On 1 June, the British Columbia Prosecution Service announced their decision to charge 15 people with criminal contempt of court for disobeying an injunction protecting construction of the Coastal GasLink pipeline. These 15 people who were arrested in November at the Gidimt’en Checkpoint village site, include Wet’suwet’en elders and legal observers. Prosecutors are still deciding whether to pursue the same charge against 10 people arrested at the Coyote Camp pipeline resistance site, including spokesperson Sleydo’.
Injunctions are a legal tool frequently used by corporations against Indigenous land defenders. CBC News cites a study by the Yellowhead Institute which found that “76 percent of injunctions filed against First Nations were granted, while 81 percent filed by First Nations against corporations were denied.”
The Canadian government continues to refuse to negotiate with Wet’suwet’en Hereditary Chiefs, who hold title to the land according to Wet’suwet’en law. The Hereditary Chiefs have categorically stated that they do not consent to pipelines crossing their territory. They have demanded an apology from the Canadian government for the use of state violence against land defenders who are upholding Wet’suwet’en sovereignty.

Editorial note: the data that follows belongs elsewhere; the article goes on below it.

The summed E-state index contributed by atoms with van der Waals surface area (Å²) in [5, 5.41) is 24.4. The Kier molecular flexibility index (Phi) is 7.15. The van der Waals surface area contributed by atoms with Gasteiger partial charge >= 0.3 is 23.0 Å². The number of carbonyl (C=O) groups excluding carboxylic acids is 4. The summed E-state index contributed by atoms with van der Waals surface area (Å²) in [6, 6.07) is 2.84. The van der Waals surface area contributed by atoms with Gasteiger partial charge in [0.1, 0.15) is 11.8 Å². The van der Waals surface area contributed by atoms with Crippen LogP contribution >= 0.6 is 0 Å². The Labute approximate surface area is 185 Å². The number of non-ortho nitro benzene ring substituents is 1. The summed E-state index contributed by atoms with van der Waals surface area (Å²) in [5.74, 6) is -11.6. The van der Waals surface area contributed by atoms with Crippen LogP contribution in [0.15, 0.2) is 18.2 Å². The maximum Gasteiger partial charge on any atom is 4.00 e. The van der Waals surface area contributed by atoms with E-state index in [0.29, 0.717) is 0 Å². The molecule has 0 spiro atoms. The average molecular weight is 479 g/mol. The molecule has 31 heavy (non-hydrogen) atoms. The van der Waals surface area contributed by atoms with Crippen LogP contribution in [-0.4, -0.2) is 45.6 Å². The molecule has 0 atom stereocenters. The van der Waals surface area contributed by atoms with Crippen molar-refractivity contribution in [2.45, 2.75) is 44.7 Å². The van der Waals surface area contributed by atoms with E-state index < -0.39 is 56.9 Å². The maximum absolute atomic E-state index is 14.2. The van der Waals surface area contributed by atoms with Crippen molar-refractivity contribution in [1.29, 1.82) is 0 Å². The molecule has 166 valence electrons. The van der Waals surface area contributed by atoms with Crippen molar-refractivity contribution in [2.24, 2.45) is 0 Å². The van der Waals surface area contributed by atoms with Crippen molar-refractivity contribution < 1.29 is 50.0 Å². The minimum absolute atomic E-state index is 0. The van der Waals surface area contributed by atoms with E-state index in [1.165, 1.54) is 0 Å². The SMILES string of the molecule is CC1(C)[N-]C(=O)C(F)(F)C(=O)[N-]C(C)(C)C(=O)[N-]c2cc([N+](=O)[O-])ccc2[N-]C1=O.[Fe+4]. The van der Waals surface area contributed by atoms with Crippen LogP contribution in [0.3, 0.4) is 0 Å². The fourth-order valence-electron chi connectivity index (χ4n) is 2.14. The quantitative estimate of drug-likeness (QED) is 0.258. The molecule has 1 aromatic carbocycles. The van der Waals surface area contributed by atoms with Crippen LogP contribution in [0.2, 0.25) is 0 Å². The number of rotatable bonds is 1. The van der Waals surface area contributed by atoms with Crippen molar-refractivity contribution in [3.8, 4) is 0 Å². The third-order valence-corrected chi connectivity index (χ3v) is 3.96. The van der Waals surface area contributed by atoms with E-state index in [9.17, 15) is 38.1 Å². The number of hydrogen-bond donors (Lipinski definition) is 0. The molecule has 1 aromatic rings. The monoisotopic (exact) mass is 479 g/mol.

Please pray for justice for water protectors and supporters who are facing charges. Pray for the safety of those currently living at Gidimt’en Checkpoint, who endure frequent police harassment. Pray for healing for all Land Defenders who have experienced police harassment and violence, and for the Wet’suwet’en and Gitxsan communities most affected by this conflict.